The Food and Nutrition Conference and Expo -also known as FNCE- took place once again this year in Chicago. Organized by the Academy of Food and Nutrition, the conference is an opportunity not only to learn about new findings in the field of Nutrition but also to look at food and nutrition trends on the expo floor and in the sessions. Let’s take a critical look at some trends from the perspective of a Registered Dietitian and Nutritionist:
1. Goodbye Greek Yogurt
Compared to the previous conferences there was a noted absence of Greek yogurt on the expo floor. Instead we saw several booths with various alternative dairy products. Starting with Misha Quark, described as a type of cultured dairy, it is a officially a type of cheese with a mild flavor. It has a similar nutrition content with strained Greek yogurt.
Another product is Icelandic style skyr sold by Siggis. This is a Icelandic type yogurt, but is also considered a type of fresh cheese according to some sources. It also has a similar nutrition profile with yogurt. Both products have a smooth texture and could offer a change from yogurt, especially if you don’t like the sour flavor.
We also had several dairy substitutes such as products from Daiya which produces mainly cheese products based on tapioca and potato starch. They have a good texture so they could be a good alternative for vegans.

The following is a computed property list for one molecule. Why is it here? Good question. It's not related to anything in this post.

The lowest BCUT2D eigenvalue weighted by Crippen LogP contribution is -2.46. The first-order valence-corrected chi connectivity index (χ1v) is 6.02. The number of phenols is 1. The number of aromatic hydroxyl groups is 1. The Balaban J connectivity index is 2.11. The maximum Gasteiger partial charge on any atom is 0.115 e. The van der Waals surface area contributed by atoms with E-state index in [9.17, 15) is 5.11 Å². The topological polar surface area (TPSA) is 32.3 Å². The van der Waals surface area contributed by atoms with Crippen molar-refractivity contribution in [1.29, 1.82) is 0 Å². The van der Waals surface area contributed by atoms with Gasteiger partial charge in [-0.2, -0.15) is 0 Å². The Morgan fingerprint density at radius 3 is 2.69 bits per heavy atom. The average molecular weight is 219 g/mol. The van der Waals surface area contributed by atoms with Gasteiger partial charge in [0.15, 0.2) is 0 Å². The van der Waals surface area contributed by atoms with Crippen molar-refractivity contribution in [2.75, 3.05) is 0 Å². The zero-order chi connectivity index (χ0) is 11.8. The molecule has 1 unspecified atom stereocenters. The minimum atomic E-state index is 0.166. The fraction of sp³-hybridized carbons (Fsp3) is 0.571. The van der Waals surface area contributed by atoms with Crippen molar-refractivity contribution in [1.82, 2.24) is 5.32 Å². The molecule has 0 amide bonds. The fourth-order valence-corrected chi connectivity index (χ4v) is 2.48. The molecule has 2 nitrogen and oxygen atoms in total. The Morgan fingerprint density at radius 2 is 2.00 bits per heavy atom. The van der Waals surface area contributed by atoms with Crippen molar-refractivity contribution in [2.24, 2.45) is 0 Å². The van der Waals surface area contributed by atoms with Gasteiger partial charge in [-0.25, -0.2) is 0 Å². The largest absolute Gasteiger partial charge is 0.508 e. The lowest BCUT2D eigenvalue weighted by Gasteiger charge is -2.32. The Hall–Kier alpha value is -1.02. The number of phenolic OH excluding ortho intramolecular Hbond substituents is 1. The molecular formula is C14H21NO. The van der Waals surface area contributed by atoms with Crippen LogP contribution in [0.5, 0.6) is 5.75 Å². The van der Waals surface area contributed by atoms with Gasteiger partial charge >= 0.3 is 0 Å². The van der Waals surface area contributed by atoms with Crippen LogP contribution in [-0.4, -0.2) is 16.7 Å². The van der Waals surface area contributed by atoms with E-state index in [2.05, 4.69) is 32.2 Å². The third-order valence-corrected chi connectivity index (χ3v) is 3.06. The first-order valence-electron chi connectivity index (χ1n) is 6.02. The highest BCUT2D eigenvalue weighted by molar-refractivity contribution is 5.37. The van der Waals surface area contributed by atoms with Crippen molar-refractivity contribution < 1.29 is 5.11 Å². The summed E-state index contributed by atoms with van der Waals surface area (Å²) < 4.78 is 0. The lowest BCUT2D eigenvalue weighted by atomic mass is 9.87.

Califia is another brand that specializes in plant milks such as almond, coconut milk and horchata milk (combo of rice, tigernut and almond milk (and sugar). Generally it is good to stay with unflavored unsweetened plant milks unless you want sugar in your milk. There was also Muuna cottage cheese, a new face for cottage cheese. Gone are the days of the chunky cottage cheese, this version boosts creaminess and a “New way to cottage”.
2. Fat is back and so are oils
As research is showing us that low-fat diets just don’t work we saw plenty of oils on the floor. Apart from canola and soybean oil that are at the expo almost every year, several new oils made an appearance.
Oleico a high oleic safflower oil. It is not a new oil, but they do have a new product line. There are 2 types of safflower, one produces oil high in oleic acid and one high in linoleic acid. Oleic acid is an omega-9 fatty acid and gets its name from olive oil. The new product line Oleico Gourmet is infused with different flavors such as rosemary, oregano and garlic. Since safflower oil is tasteless, adding some sort of flavor would extend its use for dipping or in salads.
Thrive Algae oil. This oil says it’s “The Best Oil For Your Heart” that’s quite a claim. It also notes it is best for cooking since it has a smoke point of 485 degrees, however the temperature for sautéing generally does not surpass 320 degrees. Here I should note that olive oil which is the original heart healthy oil that everyone is comparing themselves to, not only is rich in monounsaturated fats but also antioxidants which appear to play an important role in heart health and which no other cooking oil contains. Therefore, I will take the above claim with a grain of salt.
Another interesting oil I saw called Olive your Heart, a combination of Extra Virgin Olive Oil and Fish oil made by the supplement company Carlson. Not suitable for cooking and I’m not sure exactly what happens to the olive oil polyphenols (antioxidants) of the olive oil when blended with the fish oil, but it could be another way to get in those omega-3’s. But for the olive oil antioxidants I would stick with high quality extra virgin olive oil.